”These days I wonder how I had the courage to leave,” Matti Minkkinen thinks back on his decision to go to London to study in a university.
Before leaving, Minkkinen had spent his entire life at Tampere in Finland. He had been to London on vacations, but Minkkinen had no idea what life in the metropolis would be like.
The relationship didn’t last but the interest in London did, and finally Minkkinen left for London alone. He stayed in the city for four years and completed a Bachelor degree in London School of Economics and a Master degree in University College London.
The Challenging New Life
Starting a new life in a big city was a bit of a shock for Minkkinen. “So much was happening at the same time – I moved away from home and abroad, began my university studies and met a huge amount of new people.”
Although living in a new environment was sometimes stressful, it was also educational. Coping on your own in a foreign country brought confidence. “It gave me courage and faith in being able to survive. Living abroad is not that exotic; people are inherently the same everywhere. I also noticed that things have a way of sorting out even if you do get surprises.
”The rate of study in the university was intense especially during the second and the third years. “When I spoke to my Finnish friends on a vacation, I noticed that studying in Finland is slightly more relaxed.”
In British universities, a Bachelor’s degree is completed in three years and studying is not as flexible as it is in Finland. Minkkinen recalls that essays had to meet their deadlines and attendance was obligatory.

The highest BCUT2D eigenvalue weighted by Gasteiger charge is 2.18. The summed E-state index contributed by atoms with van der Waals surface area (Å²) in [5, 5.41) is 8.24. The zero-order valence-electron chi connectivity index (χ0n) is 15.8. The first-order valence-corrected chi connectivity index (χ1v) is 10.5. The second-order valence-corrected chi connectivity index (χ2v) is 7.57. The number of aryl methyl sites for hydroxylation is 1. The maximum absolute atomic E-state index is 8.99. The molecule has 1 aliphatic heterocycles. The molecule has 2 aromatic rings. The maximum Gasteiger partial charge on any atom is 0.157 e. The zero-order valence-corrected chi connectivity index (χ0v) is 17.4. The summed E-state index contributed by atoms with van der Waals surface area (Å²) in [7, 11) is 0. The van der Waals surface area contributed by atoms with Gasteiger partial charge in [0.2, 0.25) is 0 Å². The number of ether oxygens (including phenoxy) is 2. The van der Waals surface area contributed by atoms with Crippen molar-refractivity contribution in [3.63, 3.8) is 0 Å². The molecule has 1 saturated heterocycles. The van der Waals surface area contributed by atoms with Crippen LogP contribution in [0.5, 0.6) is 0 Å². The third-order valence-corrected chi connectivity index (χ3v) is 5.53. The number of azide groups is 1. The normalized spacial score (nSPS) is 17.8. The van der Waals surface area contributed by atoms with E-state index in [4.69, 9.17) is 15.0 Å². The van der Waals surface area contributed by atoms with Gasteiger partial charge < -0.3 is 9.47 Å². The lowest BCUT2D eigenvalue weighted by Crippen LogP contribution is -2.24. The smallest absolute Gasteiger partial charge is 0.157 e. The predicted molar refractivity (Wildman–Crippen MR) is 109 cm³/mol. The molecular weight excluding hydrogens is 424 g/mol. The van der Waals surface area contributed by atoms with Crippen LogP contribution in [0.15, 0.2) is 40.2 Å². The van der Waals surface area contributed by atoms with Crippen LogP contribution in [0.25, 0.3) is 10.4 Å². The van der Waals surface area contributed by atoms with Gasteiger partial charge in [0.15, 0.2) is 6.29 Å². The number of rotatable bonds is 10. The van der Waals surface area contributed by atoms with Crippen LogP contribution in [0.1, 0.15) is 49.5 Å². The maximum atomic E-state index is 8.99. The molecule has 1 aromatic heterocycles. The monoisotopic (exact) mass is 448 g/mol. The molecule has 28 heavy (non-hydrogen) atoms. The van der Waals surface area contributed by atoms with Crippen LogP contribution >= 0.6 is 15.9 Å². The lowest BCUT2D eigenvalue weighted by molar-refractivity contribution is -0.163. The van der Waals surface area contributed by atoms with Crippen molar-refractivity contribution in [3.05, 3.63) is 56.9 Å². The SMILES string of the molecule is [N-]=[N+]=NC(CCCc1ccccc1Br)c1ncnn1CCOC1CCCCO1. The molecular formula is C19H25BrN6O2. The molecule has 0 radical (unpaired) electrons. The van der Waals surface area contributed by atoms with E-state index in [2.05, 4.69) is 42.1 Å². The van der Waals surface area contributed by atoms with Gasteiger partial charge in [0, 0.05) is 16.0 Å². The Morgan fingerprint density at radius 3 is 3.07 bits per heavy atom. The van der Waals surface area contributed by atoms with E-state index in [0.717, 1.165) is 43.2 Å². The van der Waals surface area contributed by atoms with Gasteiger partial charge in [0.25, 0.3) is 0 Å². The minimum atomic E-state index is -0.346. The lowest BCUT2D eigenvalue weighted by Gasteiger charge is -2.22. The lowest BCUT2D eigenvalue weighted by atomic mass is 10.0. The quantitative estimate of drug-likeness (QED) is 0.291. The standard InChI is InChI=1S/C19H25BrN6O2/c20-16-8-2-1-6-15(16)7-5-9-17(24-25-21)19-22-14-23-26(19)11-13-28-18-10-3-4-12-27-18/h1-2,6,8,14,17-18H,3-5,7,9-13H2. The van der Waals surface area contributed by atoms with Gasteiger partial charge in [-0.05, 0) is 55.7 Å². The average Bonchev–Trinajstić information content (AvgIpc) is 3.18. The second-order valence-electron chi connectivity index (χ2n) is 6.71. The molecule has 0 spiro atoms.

Job Searching Difficult
Minkkinen returned to Finland as soon as he had completed his Master’s degree. “I decided to return during the final year. I enjoyed London but Finland is home.”
Getting a job in Finland has been difficult. Minkkinen returned to his home country right when the worst part of the financial crisis was beginning.
”My educational background is different, and not all employers might be familiar with it. I would have to be invited to an interview to explain that Britain doesn’t have similar minor subject studies as in Finland, for example.”
It is very important in Britain in which university you study – Minkkinen’s alma maters LSE and UCL are elite. “But for a Finnish employer they are simply weird acronyms,” Minkkinen points out.
To help him find a job, Minkkinen got a recognition decision from the Finnish National Board of Education for his qualifications. “If foreign higher education institutions and qualifications are not familiar to an employer, the decision will clearly describe the level of my qualifications.”
Work Minkkinen has already found – first making a research report for the Tampere University of Technology, then as a research assistant for a company in Tampere, which offers transcription services to researchers and scholars, for example.
”Even though the job is straightforward – transcribing interviews from tape – I am involved in the world of science.”
The world of science and scholarship attracts Minkkinen and plans on continuing his studies. “I am interesting in a career as a researcher, and it might suit me well. I would like to continue my studies in Finland if possible, but I am not sure if I can find a suitable instructor for a dissertation.”
Minkkinen recommends studying abroad if it is financially plausible. “It is good to do some research on universities beforehand, but you don’t need to know everything. Take the spirit of adventure with you!”